New transit-oriented affordable housing at 38th and Blake will replace tiny home village

By late 2019, developers hope to have 65 new affordable units within a five minute walk of the 38th and Blake light rail station.

A view of the Denver skyline from 38th and Blake on June 22, 2017. (Andrew Kenney/Denverite) rino; river north; light rail; freight; downtown; mountains; sunset
A view of the Denver skyline from 38th and Blake on June 22, 2017. (Andrew Kenney/Denverite) rino; river north; light rail; freight; downtown; mountains; sunset
A view of the Denver skyline from 38th and Blake on June 22, 2017. (Andrew Kenney/Denverite)

By late 2019, developers hope to have 65 new affordable units within a five-minute walk of the 38th and Blake light rail station.

The Urban Land Conservancy, through a 99-year ground lease with development partner Medici Consulting Group, plans to keep the units affordable for a long time. 

It’s not the first time that ULC has made one of these arrangements — it’s actually the fifth — but it’s still important.

“The use of the ground lease is a really important way to ensure not just our investment, but other public investment is going to live on for multiple generations. This is not just for 40 or 50 years, this is 99 years plus a second 99 years. That’s really important,” said Aaron Miripol, president and CEO of ULC.

Essentially, the ground lease means that Medici constructs and owns the building while ULC retains ownership of the ground underneath. Medici doesn’t pay for the land, saving them from a major expense associated with similar projects.

“We’ve got finite pieces of land, we’ve got public entities that own land in strategic locations. Let’s think about not necessarily selling the land for the highest price, but doing a ground lease, selling development rights, but staying on the ground,” Miripol said. “That’s how we protect the public investments we’ve made years ago for the future.”

In the more near-term, groundbreaking is expected in late 2018. When the building is finished, there will be community space for nonprofits or local artists, a fitness center, computer lab, rooftop decks and a courtyard.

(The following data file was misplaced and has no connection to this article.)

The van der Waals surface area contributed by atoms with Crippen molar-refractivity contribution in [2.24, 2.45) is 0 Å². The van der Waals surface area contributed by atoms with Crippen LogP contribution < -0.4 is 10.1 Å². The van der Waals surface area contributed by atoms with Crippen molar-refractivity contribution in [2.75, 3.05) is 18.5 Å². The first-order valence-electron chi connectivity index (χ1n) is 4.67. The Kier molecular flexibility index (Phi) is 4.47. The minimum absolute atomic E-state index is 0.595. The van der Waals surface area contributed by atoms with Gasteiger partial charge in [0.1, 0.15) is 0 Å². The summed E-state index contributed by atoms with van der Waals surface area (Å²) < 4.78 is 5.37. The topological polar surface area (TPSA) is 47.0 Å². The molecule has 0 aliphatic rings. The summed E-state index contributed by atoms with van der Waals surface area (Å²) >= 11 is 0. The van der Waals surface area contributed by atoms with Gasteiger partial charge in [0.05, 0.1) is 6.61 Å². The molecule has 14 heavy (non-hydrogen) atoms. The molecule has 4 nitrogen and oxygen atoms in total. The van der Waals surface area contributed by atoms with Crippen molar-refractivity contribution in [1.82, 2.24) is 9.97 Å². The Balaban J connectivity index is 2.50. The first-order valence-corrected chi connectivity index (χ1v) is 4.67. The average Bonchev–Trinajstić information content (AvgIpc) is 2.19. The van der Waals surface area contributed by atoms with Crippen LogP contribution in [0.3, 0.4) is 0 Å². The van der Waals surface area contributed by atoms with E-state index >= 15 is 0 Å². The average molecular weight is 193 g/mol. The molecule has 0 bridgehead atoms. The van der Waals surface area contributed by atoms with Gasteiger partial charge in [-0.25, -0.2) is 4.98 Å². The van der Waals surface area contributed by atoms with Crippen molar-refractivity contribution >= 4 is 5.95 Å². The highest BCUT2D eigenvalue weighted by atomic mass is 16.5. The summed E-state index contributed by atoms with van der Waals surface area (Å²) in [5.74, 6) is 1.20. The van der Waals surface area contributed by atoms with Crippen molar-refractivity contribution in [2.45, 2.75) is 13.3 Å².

And for tenants earning 30 to 60 percent of area median income, there will be 30 one-bedrooms, 31 two bedrooms and four three-bedroom units.

“I wish we could do a lot more three-bedrooms. The numbers just don’t make it work, unfortunately,” Miripol said. “We’re getting more two- and three-bedrooms than we’re getting ones, and I absolutely think that’s a critical need in this neighborhood.”

And to Miripol, it’s really important to get these units to people who currently live in the immediate area.

“One of the key things for us … is making sure that we are reaching out to these folks in the Cole neighborhood, that there’s a real aggressive marketing effort on the ground in Cole,” he said.

Another interesting thing about this development is the way it’s being financed. First, there’s a significant chunk of money coming from Low Income Housing Tax Credits. ULC estimates their recent 9 percent award will provide $11 million in equity to finance the development, estimated to cost $17 million.

On top of that, ULC plans to develop adjacent land at market rates in partnership with McWhinney, who will in turn provide approximately $1.5 million for construction of the Walnut Street Lofts, as part of the area height incentive plan.

As far as the Beloved tiny home village, the current occupant of the site: Its organizers have always planned for this site to be a temporary, six-month location, and they’ve been planning for their next site. Now it’s time for someone else to pick up the torch.

“To be fair, one of the things we felt was really important was doing the tiny homes on our site, but we wanted to see other people step up. This isn’t just something we’re doing,” Miripol said, referring to the tiny homes. “Other people should be supporting this.”